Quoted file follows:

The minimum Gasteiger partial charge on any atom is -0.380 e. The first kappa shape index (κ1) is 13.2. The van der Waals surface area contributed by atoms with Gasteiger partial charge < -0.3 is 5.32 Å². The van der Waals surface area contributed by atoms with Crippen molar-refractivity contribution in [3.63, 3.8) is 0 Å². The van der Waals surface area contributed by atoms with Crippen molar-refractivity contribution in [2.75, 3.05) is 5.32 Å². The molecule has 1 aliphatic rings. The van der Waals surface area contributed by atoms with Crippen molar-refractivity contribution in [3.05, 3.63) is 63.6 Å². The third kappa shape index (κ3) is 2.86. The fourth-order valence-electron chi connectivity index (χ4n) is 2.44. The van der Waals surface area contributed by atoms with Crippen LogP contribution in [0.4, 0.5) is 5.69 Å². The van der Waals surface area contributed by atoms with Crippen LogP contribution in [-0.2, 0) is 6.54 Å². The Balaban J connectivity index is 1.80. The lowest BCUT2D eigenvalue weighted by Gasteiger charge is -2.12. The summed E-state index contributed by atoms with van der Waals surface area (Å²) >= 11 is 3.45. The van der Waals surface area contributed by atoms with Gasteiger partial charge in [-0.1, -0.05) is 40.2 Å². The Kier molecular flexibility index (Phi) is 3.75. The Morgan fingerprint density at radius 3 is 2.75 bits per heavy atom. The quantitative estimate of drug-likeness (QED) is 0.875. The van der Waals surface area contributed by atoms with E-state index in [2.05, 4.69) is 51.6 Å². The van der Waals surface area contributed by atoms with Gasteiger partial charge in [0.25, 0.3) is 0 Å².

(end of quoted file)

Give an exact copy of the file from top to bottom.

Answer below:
The minimum Gasteiger partial charge on any atom is -0.380 e. The first kappa shape index (κ1) is 13.2. The van der Waals surface area contributed by atoms with Gasteiger partial charge < -0.3 is 5.32 Å². The van der Waals surface area contributed by atoms with Crippen molar-refractivity contribution in [3.63, 3.8) is 0 Å². The van der Waals surface area contributed by atoms with Crippen molar-refractivity contribution in [2.75, 3.05) is 5.32 Å². The molecule has 1 aliphatic rings. The van der Waals surface area contributed by atoms with Crippen molar-refractivity contribution in [3.05, 3.63) is 63.6 Å². The third kappa shape index (κ3) is 2.86. The fourth-order valence-electron chi connectivity index (χ4n) is 2.44. The van der Waals surface area contributed by atoms with Crippen LogP contribution in [0.4, 0.5) is 5.69 Å². The van der Waals surface area contributed by atoms with Crippen LogP contribution in [-0.2, 0) is 6.54 Å². The Balaban J connectivity index is 1.80. The lowest BCUT2D eigenvalue weighted by Gasteiger charge is -2.12. The summed E-state index contributed by atoms with van der Waals surface area (Å²) >= 11 is 3.45. The van der Waals surface area contributed by atoms with Gasteiger partial charge in [-0.1, -0.05) is 40.2 Å². The Kier molecular flexibility index (Phi) is 3.75. The Morgan fingerprint density at radius 3 is 2.75 bits per heavy atom. The quantitative estimate of drug-likeness (QED) is 0.875. The van der Waals surface area contributed by atoms with E-state index in [2.05, 4.69) is 51.6 Å². The van der Waals surface area contributed by atoms with Gasteiger partial charge in [0.25, 0.3) is 0 Å².